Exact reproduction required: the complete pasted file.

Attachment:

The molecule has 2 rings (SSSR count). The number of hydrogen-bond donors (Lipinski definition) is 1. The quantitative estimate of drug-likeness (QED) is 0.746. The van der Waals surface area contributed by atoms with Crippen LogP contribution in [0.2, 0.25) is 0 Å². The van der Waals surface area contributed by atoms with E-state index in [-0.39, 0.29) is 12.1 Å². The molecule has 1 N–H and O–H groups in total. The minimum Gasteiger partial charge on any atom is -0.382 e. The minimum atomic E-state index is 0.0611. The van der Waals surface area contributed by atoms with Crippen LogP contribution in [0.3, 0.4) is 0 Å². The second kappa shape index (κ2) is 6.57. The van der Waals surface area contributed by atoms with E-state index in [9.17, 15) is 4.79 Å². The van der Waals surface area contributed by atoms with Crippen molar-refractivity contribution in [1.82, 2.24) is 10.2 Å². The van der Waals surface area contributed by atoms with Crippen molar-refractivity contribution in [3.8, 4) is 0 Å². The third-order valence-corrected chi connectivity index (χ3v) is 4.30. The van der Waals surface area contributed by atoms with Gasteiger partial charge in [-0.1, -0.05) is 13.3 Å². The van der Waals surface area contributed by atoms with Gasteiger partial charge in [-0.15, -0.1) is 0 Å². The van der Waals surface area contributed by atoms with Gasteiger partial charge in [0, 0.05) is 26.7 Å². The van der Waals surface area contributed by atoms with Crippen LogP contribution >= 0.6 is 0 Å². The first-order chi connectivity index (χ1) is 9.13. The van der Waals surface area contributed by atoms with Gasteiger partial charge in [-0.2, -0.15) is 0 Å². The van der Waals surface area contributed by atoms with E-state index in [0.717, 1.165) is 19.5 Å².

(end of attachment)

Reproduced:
The molecule has 2 rings (SSSR count). The number of hydrogen-bond donors (Lipinski definition) is 1. The quantitative estimate of drug-likeness (QED) is 0.746. The van der Waals surface area contributed by atoms with Crippen LogP contribution in [0.2, 0.25) is 0 Å². The van der Waals surface area contributed by atoms with E-state index in [-0.39, 0.29) is 12.1 Å². The molecule has 1 N–H and O–H groups in total. The minimum Gasteiger partial charge on any atom is -0.382 e. The minimum atomic E-state index is 0.0611. The van der Waals surface area contributed by atoms with Crippen LogP contribution in [0.3, 0.4) is 0 Å². The second kappa shape index (κ2) is 6.57. The van der Waals surface area contributed by atoms with E-state index in [9.17, 15) is 4.79 Å². The van der Waals surface area contributed by atoms with Crippen molar-refractivity contribution in [1.82, 2.24) is 10.2 Å². The van der Waals surface area contributed by atoms with Crippen molar-refractivity contribution in [3.8, 4) is 0 Å². The third-order valence-corrected chi connectivity index (χ3v) is 4.30. The van der Waals surface area contributed by atoms with Gasteiger partial charge in [-0.1, -0.05) is 13.3 Å². The van der Waals surface area contributed by atoms with Gasteiger partial charge in [-0.15, -0.1) is 0 Å². The van der Waals surface area contributed by atoms with Gasteiger partial charge in [0, 0.05) is 26.7 Å². The van der Waals surface area contributed by atoms with Crippen LogP contribution >= 0.6 is 0 Å². The first-order chi connectivity index (χ1) is 9.13. The van der Waals surface area contributed by atoms with Gasteiger partial charge in [-0.2, -0.15) is 0 Å². The van der Waals surface area contributed by atoms with E-state index in [0.717, 1.165) is 19.5 Å².